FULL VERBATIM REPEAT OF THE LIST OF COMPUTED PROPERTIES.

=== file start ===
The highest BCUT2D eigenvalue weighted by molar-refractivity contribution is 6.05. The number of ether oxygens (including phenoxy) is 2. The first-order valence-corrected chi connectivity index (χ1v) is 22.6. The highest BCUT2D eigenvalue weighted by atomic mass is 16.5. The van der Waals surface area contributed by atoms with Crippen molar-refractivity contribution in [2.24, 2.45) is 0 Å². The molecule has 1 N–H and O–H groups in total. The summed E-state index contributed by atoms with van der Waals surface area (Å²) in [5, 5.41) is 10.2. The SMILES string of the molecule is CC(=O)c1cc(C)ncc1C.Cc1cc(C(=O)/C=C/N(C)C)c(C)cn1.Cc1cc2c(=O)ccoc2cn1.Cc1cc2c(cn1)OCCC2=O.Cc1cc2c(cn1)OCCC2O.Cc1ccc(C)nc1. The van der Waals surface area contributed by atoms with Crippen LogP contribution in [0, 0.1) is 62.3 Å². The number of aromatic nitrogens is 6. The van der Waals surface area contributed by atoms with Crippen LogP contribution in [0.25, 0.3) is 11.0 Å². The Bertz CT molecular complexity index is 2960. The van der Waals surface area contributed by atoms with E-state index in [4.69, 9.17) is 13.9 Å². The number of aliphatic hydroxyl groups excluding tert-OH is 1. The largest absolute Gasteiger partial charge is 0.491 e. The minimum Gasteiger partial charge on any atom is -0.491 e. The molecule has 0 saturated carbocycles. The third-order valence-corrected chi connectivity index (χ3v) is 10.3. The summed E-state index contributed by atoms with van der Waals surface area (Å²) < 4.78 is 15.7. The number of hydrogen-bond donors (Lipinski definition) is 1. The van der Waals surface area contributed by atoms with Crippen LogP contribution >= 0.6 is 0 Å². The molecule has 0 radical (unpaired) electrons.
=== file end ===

The highest BCUT2D eigenvalue weighted by molar-refractivity contribution is 6.05. The number of ether oxygens (including phenoxy) is 2. The first-order valence-corrected chi connectivity index (χ1v) is 22.6. The highest BCUT2D eigenvalue weighted by atomic mass is 16.5. The van der Waals surface area contributed by atoms with Crippen molar-refractivity contribution in [2.24, 2.45) is 0 Å². The molecule has 1 N–H and O–H groups in total. The summed E-state index contributed by atoms with van der Waals surface area (Å²) in [5, 5.41) is 10.2. The SMILES string of the molecule is CC(=O)c1cc(C)ncc1C.Cc1cc(C(=O)/C=C/N(C)C)c(C)cn1.Cc1cc2c(=O)ccoc2cn1.Cc1cc2c(cn1)OCCC2=O.Cc1cc2c(cn1)OCCC2O.Cc1ccc(C)nc1. The van der Waals surface area contributed by atoms with Crippen LogP contribution in [0, 0.1) is 62.3 Å². The number of aromatic nitrogens is 6. The van der Waals surface area contributed by atoms with Crippen LogP contribution in [0.25, 0.3) is 11.0 Å². The Bertz CT molecular complexity index is 2960. The van der Waals surface area contributed by atoms with E-state index in [4.69, 9.17) is 13.9 Å². The number of aliphatic hydroxyl groups excluding tert-OH is 1. The largest absolute Gasteiger partial charge is 0.491 e. The minimum Gasteiger partial charge on any atom is -0.491 e. The molecule has 0 saturated carbocycles. The third-order valence-corrected chi connectivity index (χ3v) is 10.3. The summed E-state index contributed by atoms with van der Waals surface area (Å²) < 4.78 is 15.7. The number of hydrogen-bond donors (Lipinski definition) is 1. The van der Waals surface area contributed by atoms with Crippen LogP contribution >= 0.6 is 0 Å². The molecule has 0 radical (unpaired) electrons.